The Raven Preview: Hunting a Master Thief in 1963

The preview I played of The Raven, which was the start of the game through a few hours, took a pretty slow-burn approach to the action. You’ll start by trying to find the Baroness’ lost purse and open the professor’s locked cabin. Clues begin to accumulate as to what’s really going on with the trap for the burglar on the train, and the most interesting part is gathering details yourself as you try to compile who might be responsible. Mystery fans will have some things to like here.

But it’s not exactly highly challenging. It might be the closed nature of the train, or the early portion of The Raven’s story, but one will never have to go looking too hard for the right item to solve the next puzzle. Solutions tend to be pretty obvious and include the one or two objects you can click in any given vicinity.

That’s not necessarily a bad thing, it just might indicate that The Raven swings toward the easier end of puzzle-solving. For some players, that might be a refreshing change: Adventure games have a tendency to get a little esoteric in their puzzle solutions, and it’s arguable that finding puzzles to be a touch easy is better than having to hunt down solutions from online guides. A few other big adventure games, like some of those from Daedalic Entertainment like Deponia 2 or Harvey’s New Eyes, have a tendency to skew toward the tougher end of things. Which is better depends on your experience and expectations as a player.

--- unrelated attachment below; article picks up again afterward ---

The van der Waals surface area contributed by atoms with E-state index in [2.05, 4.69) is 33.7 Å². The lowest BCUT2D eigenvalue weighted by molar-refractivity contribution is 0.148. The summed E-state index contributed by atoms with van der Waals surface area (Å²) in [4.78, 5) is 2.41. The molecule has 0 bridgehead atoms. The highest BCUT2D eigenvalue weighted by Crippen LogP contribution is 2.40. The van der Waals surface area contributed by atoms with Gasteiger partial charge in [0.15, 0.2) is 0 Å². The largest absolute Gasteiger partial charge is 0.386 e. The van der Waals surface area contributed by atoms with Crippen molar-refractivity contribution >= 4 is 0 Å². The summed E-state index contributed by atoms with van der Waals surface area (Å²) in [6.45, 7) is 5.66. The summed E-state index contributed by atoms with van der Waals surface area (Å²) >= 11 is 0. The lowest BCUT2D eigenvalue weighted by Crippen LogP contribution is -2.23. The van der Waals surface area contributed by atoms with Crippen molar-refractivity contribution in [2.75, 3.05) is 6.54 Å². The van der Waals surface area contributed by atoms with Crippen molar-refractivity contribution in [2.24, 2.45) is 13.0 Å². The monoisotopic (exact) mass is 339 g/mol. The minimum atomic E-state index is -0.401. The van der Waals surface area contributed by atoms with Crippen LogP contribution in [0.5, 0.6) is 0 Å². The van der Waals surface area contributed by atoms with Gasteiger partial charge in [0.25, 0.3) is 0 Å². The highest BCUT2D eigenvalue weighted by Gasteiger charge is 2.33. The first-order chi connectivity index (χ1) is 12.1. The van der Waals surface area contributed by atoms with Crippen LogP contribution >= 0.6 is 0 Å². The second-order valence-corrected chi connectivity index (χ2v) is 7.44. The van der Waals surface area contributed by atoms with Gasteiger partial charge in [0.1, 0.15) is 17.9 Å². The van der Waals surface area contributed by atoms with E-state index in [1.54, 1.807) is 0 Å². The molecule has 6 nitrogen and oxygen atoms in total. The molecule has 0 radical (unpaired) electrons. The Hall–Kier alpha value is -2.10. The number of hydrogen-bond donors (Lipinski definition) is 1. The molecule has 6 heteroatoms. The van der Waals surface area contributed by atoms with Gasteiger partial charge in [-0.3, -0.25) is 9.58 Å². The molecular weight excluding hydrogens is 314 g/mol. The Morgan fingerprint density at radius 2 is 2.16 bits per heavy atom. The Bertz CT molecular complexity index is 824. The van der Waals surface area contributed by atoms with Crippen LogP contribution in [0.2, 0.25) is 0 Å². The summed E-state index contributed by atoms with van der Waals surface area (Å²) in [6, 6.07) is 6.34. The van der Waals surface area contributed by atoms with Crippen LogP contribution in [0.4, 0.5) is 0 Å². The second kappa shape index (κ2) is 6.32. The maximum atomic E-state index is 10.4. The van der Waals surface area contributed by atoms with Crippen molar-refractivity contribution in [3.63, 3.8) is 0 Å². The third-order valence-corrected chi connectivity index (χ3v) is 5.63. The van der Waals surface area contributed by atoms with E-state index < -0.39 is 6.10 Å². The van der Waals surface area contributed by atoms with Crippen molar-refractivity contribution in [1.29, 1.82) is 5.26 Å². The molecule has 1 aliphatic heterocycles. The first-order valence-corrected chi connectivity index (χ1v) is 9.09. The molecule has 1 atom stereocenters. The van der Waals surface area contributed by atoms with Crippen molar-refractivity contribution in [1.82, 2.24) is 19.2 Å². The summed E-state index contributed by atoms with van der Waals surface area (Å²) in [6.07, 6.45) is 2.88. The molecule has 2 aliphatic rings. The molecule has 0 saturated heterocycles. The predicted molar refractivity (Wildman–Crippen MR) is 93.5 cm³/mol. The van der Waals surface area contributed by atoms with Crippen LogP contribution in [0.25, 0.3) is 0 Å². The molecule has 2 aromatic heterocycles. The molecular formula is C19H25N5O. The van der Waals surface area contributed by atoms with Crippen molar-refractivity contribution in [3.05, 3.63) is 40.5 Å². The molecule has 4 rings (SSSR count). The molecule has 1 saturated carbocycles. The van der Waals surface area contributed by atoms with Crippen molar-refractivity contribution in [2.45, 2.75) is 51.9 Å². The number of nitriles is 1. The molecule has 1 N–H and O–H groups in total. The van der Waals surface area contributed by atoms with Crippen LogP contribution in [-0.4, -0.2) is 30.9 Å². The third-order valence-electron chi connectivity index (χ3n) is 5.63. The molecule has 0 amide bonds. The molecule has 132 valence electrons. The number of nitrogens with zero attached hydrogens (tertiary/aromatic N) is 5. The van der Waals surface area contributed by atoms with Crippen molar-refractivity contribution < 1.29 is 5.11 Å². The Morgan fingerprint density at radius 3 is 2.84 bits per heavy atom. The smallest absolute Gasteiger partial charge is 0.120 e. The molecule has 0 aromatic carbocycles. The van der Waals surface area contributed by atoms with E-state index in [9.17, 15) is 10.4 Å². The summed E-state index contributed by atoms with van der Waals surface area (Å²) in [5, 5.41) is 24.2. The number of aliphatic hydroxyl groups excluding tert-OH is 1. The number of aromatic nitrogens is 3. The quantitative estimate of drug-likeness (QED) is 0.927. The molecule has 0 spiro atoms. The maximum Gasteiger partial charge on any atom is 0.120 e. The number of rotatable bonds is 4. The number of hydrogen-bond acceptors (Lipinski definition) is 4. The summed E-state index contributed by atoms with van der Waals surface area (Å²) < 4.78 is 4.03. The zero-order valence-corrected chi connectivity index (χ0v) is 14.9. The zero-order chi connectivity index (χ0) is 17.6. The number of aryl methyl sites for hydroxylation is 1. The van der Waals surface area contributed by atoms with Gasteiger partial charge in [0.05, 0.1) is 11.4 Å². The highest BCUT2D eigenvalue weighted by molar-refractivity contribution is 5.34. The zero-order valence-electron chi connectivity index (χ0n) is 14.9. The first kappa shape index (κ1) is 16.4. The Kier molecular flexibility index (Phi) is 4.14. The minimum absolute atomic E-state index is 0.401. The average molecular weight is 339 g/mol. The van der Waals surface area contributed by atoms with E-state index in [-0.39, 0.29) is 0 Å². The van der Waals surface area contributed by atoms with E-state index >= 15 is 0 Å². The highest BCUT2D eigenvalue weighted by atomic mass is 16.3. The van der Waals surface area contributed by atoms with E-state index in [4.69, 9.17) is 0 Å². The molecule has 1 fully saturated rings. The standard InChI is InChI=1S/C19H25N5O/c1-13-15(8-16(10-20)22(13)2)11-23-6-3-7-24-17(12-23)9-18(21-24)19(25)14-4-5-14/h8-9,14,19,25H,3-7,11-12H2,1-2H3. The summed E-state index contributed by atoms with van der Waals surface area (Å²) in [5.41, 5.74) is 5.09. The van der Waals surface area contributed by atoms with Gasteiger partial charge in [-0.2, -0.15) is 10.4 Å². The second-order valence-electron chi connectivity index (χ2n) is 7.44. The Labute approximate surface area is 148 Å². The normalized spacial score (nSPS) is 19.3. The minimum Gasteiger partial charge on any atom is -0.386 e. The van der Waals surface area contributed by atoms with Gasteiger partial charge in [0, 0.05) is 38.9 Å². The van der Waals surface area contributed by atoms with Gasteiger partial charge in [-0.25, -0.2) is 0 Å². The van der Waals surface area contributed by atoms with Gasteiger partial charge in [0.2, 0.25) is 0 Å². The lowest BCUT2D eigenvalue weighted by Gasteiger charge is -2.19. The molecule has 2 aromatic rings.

But from a story perspective, The Raven does a great job of intriguing the player with an unfolding mystery and a protagonist who’s more than he seems, as well. There aren’t necessarily many games in any genre that cultivate tales in this vein, and despite the puzzles being on the easier side in the early going of The Raven, the overall mystery feels like it could be much more interwoven and exciting. Without spoiling too much, the trip on the Orient Express isn’t all gorgeous landscapes and polite conversations — the action ramps up before long.

The Raven: Legacy of a Thief hits Steam on July 23. Keep an eye out for our review next week to see if the game rises to the promise of the preview.

Read more of Phil Hornshaw’s work here, and follow him and Game Front on Twitter: @philhornshaw and @gamefrontcom.

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